There are plenty of habits, we as Christians need to be practicing, such as prayer, Bible reading, and study, corporate worship, singing, sharing the gospel, and helping and loving others. These spiritual disciplines and their purpose is for spiritual growth are to be done out of loving obedience.
The question is; what is the one single habit that’s the most important?
It is this one grounding habit that will make the difference for every believer, the weekly habit that is utterly essential to any healthy, life-giving, joy-producing Christian walk: corporate worship!
It is all too often neglected, or taken very lightly, in our day of cultural separation and in our tendency to being noncommittal. In fact, I do not think it is too strong to call corporate worship the single most important habit of the Christian life.
The reason to make corporate worship a habit is not to check the box on perfect attendance, and not because corporate worship alone is enough to fully power the Christian life, and not because mere attendance in worship will save your soul.
But as the single most important habit for Christians, corporate worship is where we find encouragement in all the other spiritual habits vital to the Christian life. Believers are meant to be together, to learn together, worship together, to pray for each other, and encourage each other.
We need to harness the power of habit to rescue our souls from empty excuses that keep us from spiritual riches and increasing joy. Negligence and chronic minimizing of the importance of corporate worship reveal something unhealthy and scary in our souls. Let’s resist it with a ferocious tenacity as we would anything else that would endanger our souls.”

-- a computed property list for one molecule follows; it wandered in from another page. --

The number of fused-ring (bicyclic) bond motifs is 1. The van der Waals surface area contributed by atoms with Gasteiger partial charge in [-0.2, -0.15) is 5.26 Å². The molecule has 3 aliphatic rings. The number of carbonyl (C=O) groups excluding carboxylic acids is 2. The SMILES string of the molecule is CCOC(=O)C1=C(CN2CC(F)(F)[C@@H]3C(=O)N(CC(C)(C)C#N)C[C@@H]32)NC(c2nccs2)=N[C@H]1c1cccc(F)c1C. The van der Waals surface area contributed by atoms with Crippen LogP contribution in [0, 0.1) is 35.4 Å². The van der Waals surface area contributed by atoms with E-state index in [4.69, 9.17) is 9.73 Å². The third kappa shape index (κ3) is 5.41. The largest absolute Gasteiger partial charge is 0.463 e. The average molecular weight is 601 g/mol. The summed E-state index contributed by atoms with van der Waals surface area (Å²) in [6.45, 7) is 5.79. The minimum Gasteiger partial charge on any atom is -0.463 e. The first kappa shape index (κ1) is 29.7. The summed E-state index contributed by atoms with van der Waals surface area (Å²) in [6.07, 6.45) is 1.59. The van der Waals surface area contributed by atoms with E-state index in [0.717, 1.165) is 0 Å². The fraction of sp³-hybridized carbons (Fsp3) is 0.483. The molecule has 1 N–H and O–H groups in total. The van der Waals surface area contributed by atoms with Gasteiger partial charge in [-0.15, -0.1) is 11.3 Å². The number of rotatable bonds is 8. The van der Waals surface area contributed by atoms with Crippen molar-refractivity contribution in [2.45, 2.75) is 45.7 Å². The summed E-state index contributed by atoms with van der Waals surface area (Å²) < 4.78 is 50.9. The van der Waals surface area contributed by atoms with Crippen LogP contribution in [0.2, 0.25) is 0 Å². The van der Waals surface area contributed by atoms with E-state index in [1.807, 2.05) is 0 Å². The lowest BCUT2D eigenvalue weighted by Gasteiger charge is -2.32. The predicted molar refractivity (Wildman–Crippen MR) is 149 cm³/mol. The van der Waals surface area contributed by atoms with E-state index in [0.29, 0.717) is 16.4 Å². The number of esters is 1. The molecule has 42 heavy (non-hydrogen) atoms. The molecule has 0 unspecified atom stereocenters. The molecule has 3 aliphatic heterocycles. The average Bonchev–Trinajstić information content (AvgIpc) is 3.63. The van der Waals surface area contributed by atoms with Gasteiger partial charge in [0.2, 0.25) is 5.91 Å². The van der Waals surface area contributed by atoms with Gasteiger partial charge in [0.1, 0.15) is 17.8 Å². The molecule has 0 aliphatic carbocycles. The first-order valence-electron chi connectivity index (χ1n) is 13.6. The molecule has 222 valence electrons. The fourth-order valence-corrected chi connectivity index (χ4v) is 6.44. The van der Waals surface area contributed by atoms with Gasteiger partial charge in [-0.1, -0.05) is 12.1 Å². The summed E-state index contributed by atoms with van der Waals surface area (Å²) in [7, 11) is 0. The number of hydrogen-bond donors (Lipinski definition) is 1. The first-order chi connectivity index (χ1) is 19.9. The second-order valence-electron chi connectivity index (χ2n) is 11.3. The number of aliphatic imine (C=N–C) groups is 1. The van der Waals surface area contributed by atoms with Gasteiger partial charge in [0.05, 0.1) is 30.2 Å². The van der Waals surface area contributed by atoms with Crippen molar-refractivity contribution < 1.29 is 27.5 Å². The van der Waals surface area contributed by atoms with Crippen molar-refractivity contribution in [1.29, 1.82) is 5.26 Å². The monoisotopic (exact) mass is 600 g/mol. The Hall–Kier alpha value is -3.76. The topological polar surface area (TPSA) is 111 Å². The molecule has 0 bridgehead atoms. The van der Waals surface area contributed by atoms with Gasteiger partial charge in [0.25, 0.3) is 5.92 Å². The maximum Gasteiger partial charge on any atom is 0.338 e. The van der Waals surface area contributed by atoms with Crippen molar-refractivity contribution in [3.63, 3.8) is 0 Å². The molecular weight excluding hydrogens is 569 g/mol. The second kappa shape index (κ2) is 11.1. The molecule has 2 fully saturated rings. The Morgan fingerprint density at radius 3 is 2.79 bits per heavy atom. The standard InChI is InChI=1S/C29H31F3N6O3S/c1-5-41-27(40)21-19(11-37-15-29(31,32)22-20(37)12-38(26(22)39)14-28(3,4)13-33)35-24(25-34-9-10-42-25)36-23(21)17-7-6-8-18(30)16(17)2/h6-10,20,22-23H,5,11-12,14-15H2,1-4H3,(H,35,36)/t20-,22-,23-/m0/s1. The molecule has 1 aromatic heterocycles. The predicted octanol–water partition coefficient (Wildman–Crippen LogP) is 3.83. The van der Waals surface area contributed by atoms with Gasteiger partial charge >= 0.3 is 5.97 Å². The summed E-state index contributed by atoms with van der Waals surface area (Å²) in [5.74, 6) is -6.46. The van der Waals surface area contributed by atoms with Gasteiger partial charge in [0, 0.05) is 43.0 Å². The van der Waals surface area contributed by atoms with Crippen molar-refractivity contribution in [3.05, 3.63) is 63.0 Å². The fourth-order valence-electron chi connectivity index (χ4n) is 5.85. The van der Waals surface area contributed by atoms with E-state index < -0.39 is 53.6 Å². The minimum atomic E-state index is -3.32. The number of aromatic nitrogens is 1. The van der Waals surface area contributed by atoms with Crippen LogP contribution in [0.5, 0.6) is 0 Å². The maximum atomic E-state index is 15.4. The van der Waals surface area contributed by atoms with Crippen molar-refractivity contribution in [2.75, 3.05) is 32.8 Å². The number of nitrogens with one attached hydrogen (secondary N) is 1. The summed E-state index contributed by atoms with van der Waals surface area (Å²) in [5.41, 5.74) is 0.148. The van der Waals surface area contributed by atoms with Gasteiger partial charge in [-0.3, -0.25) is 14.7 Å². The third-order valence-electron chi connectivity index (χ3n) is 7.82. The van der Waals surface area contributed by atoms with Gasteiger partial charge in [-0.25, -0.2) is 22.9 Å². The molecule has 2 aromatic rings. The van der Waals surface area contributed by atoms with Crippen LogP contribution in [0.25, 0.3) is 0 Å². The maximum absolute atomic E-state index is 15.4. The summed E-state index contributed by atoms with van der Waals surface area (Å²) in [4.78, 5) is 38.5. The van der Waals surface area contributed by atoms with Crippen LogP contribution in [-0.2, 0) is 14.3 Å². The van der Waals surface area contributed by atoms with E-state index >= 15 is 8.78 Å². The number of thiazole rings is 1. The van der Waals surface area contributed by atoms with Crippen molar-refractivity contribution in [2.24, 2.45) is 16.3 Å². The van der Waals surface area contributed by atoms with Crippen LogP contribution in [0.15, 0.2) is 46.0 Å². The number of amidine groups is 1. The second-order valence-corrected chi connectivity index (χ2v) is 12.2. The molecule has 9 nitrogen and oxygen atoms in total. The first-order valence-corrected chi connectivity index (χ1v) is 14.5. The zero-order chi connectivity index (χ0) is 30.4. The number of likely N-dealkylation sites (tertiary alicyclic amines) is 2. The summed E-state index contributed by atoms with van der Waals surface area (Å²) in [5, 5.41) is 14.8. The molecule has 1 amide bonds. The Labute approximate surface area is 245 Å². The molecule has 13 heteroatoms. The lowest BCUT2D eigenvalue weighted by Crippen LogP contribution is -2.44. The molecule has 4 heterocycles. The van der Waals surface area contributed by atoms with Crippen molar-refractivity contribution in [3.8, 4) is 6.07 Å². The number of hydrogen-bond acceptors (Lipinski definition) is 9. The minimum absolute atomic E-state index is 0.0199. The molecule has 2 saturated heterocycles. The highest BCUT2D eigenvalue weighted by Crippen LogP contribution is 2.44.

Hebrews 10:24-25 reads; “Let us consider how to stir up one another to love and good works, not neglecting to meet together, as is the habit of some, but encouraging one another, and all the more as you see the Day drawing near.”
By clearly defining a bad habit that we must not develop — “neglecting to meet together” — Hebrews makes it clear what good habit we should cultivate, and feed: meeting together.
Today’s temptation to underestimate the importance of the weekly assembly is as old as the church itself. The great irony in this is the habit of meeting together with Christ’s people to worship him is utterly crucial for the Christian life but in today’s church, it is often the most neglected.
Ask yourself this one question: Is the biblical practice of this “assembly of the saints,” the practice that I neglect? If the answer is yes, then correct it, plain and simple.